As I begin the process of reviewing the historical foundations of our extremely important religious freedom rights in the United States of America, I can't help but note the general lack of awareness of the history and foundations of these rights that are so vital to our overall wellbeing and freedom as a nation. I cannot recall even one instances in all my years of schooling when the topic of religious freedom and the historical basis for these important rights was taught or even discussed. This included my Constitutional Law classes in law school.
One important reason why religious freedom is presently so precariously situated in our society is due to this lack of knowledge and the resultant lack of perspective. There is a need to educate our citizens about the deep, historical roots of this right. Religious freedom was not a novel idea that sprang completely formulated from those who drafted the United States Constitution, it was an important factor in our overall history for hundreds of years before the Revolutionary War and the establishment of the United States of America as an entity.
More than 120 years before the Declaration of Independence, Quaker settlers in Vlissengen (now Flushing, Queens, New York) who had left England because of religious persecution, were threatened by the imposition of rules promulgated by Peter Stuyvesant, governor of New Netherland, forbidding the Quakers from holding meetings in any home.
In response the English colonists wrote a demand for religious freedom that is known as the Flushing Remonstrance of 1657. Here is a transcription of that document:
You have been pleased to send unto us a certain prohibition or command that we should not receive or entertain any of those people called Quakers because they are supposed to be, by some, seducers of the people. For our part we cannot condemn them in this case, neither can we stretch out our hands against them, for out of Christ God is a consuming fire, and it is a fearful thing to fall into the hands of the living God.
Wee desire therefore in this case not to judge least we be judged, neither to condemn least we be condemned, but rather let every man stand or fall to his own Master. Wee are bounde by the law to do good unto all men, especially to those of the household of faith. And though for the present we seem to be unsensible for the law and the Law giver, yet when death and the Law assault us, if wee have our advocate to seeke, who shall plead for us in this case of conscience betwixt God and our own souls; the powers of this world can neither attach us, neither excuse us, for if God justifye who can condemn and if God condemn there is none can justifye.
And for those jealousies and suspicions which some have of them, that they are destructive unto Magistracy and Ministerye, that cannot bee, for the Magistrate hath his sword in his hand and the Minister hath the sword in his hand, as witnesse those two great examples, which all Magistrates and Ministers are to follow, Moses and Christ, whom God raised up maintained and defended against all enemies both of flesh and spirit; and therefore that of God will stand, and that which is of man will come to nothing. And as the Lord hath taught Moses or the civil power to give an outward liberty in the state, by the law written in his heart designed for the good of all, and can truly judge who is good, who is evil, who is true and who is false, and can pass definitive sentence of life or death against that man which arises up against the fundamental law of the States General; soe he hath made his ministers a savor of life unto life and a savor of death unto death.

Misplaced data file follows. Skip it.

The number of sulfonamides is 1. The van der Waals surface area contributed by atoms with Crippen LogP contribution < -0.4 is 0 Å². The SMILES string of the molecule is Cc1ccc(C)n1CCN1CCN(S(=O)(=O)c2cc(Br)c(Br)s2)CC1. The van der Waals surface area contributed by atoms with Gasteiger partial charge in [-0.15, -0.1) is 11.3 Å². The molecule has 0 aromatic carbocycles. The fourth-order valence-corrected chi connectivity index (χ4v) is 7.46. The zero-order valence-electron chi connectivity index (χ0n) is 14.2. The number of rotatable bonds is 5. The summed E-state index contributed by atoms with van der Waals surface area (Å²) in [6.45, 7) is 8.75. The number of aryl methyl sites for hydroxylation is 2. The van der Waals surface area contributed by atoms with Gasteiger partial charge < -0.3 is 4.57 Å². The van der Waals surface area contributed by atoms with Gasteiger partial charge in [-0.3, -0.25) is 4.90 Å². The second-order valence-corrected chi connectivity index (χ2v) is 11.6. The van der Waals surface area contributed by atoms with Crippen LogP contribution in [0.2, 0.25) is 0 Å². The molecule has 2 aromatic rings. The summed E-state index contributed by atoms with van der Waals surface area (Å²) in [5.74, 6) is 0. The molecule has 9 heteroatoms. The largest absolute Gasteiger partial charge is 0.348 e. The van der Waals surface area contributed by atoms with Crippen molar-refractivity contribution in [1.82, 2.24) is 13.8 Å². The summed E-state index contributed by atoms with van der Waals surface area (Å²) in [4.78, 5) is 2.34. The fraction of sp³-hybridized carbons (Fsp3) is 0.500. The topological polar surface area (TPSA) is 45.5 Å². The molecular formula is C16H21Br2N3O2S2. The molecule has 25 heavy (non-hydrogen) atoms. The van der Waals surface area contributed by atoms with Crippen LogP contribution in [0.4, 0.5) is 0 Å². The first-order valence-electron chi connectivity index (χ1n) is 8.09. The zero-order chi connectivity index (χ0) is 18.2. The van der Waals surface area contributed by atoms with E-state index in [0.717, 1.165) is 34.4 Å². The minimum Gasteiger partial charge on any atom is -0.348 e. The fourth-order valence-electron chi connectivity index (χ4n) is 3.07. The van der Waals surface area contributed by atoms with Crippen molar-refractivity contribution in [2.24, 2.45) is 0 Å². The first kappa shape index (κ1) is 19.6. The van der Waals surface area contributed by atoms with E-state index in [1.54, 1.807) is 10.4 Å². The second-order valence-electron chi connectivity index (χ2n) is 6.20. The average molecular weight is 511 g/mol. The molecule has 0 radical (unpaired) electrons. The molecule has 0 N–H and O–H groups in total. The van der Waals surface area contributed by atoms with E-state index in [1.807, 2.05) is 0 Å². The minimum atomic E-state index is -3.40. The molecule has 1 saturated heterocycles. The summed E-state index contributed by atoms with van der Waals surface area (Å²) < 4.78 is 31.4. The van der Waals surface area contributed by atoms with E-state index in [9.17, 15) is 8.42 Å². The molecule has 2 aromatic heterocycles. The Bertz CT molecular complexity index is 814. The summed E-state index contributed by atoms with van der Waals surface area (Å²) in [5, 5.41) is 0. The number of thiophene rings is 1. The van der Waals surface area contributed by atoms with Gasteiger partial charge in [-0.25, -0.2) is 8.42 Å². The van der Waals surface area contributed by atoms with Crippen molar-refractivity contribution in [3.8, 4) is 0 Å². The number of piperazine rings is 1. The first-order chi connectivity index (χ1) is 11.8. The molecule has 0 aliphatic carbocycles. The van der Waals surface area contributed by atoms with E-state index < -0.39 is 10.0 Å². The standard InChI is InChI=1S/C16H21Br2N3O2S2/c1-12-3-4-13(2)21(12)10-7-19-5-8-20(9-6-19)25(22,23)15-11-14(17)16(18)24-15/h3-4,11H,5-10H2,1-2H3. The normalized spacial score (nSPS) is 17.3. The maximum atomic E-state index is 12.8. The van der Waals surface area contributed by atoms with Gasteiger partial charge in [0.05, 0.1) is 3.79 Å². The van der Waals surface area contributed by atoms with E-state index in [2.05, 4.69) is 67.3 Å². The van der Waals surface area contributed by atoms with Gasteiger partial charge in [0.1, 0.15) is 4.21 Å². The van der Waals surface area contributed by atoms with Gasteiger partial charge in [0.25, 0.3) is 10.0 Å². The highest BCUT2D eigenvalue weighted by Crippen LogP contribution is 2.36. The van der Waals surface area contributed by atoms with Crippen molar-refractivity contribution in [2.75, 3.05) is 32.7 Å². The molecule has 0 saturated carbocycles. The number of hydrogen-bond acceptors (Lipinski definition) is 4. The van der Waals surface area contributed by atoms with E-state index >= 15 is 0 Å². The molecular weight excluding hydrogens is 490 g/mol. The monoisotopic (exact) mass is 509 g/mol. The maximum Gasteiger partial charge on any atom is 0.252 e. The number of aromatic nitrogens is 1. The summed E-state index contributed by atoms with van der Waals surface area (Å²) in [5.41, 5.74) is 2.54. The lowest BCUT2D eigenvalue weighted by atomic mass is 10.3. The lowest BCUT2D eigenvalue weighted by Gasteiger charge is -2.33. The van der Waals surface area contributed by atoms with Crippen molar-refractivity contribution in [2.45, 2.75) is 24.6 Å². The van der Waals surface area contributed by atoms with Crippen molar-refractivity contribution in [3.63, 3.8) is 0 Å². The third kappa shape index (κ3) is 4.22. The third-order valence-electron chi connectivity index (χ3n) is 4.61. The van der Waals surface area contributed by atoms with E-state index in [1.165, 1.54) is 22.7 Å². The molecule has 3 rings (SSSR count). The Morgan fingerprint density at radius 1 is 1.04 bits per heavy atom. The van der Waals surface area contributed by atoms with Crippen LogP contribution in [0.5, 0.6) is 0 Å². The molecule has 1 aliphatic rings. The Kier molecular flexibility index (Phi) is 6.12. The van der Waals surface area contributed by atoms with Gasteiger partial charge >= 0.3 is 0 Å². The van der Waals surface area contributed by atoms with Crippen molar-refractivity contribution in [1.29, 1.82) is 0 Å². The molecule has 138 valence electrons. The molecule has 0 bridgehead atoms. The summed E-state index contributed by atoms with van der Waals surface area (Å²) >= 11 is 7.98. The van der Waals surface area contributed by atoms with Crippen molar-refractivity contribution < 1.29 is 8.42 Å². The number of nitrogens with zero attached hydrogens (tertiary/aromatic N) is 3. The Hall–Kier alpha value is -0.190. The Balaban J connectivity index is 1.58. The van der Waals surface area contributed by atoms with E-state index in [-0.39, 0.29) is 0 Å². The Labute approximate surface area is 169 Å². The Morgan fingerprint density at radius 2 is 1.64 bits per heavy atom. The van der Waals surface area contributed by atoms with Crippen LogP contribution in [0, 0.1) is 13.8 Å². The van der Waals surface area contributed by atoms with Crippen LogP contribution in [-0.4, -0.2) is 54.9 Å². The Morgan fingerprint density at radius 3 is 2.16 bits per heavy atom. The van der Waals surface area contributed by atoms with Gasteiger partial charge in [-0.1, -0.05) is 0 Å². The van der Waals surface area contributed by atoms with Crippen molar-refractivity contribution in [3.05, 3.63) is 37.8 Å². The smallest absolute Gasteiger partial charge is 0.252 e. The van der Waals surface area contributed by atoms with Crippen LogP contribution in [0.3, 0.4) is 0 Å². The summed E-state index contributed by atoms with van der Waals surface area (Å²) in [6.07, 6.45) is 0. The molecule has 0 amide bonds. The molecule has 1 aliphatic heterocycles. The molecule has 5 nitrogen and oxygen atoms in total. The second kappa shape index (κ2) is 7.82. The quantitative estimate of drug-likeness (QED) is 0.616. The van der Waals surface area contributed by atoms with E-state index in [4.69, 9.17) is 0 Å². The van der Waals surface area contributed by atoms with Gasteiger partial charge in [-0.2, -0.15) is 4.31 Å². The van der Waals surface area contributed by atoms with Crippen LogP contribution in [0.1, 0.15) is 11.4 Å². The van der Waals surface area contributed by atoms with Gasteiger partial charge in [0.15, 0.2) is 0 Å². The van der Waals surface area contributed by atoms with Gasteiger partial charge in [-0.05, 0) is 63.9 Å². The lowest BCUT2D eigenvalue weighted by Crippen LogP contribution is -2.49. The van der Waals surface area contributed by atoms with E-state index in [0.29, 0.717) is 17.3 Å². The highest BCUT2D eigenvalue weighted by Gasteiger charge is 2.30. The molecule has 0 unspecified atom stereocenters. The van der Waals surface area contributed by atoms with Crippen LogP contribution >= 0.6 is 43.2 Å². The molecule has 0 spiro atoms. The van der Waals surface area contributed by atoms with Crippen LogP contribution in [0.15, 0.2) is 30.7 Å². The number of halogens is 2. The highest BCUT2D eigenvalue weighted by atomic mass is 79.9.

The law of love, peace and liberty in the states extending to Jews, Turks and Egyptians, as they are considered sons of Adam, which is the glory of the outward state of Holland, soe love, peace and liberty, extending to all in Christ Jesus, condemns hatred, war and bondage. And because our Saviour sayeth it is impossible but that offences will come, but woe unto him by whom they cometh, our desire is not to offend one of his little ones, in whatsoever form, name or title hee appears in, whether Presbyterian, Independent, Baptist or Quaker, but shall be glad to see anything of God in any of them, desiring to doe unto all men as we desire all men should doe unto us, which is the true law both of Church and State; for our Saviour sayeth this is the law and the prophets.
Therefore if any of these said persons come in love unto us, we cannot in conscience lay violent hands upon them, but give them free egresse and regresse unto our Town, and houses, as God shall persuade our consciences, for we are bounde by the law of God and man to doe good unto all men and evil to noe man. And this is according to the patent and charter of our Towne, given unto us in the name of the States General, which we are not willing to infringe, and violate, but shall houlde to our patent and shall remaine, your humble subjects, the inhabitants of Vlishing.
Written this 27th of December in the year 1657, by mee.In response to the petition, the Governor arrested some of the signers and replaced the government of the town with his own supporters. See "The Birth of Freedom of Religion - Flushing Remonstrance, December 27, 1657. "
Edward Hart, Clericus
|Vintage Ad #1,237: The Flushing Remonstrance. Another of the long series of PSAs presented by DC Comics and the National Social Welfare Assembly. Originally published circa 1958, the ad was written by Jack Schiff and drawn by Bob Brown. Source: World's Finest Comics #196, September 1970|
A deeper understanding of the historical context is needed to begin an understanding the meaning and significance of the First Amendment references to religion adopted by the states in 1789. In these introductory posts, I am briefly reviewing some of the precedent documents.
This is an ongoing series. I suggest you may wish to read previous posts.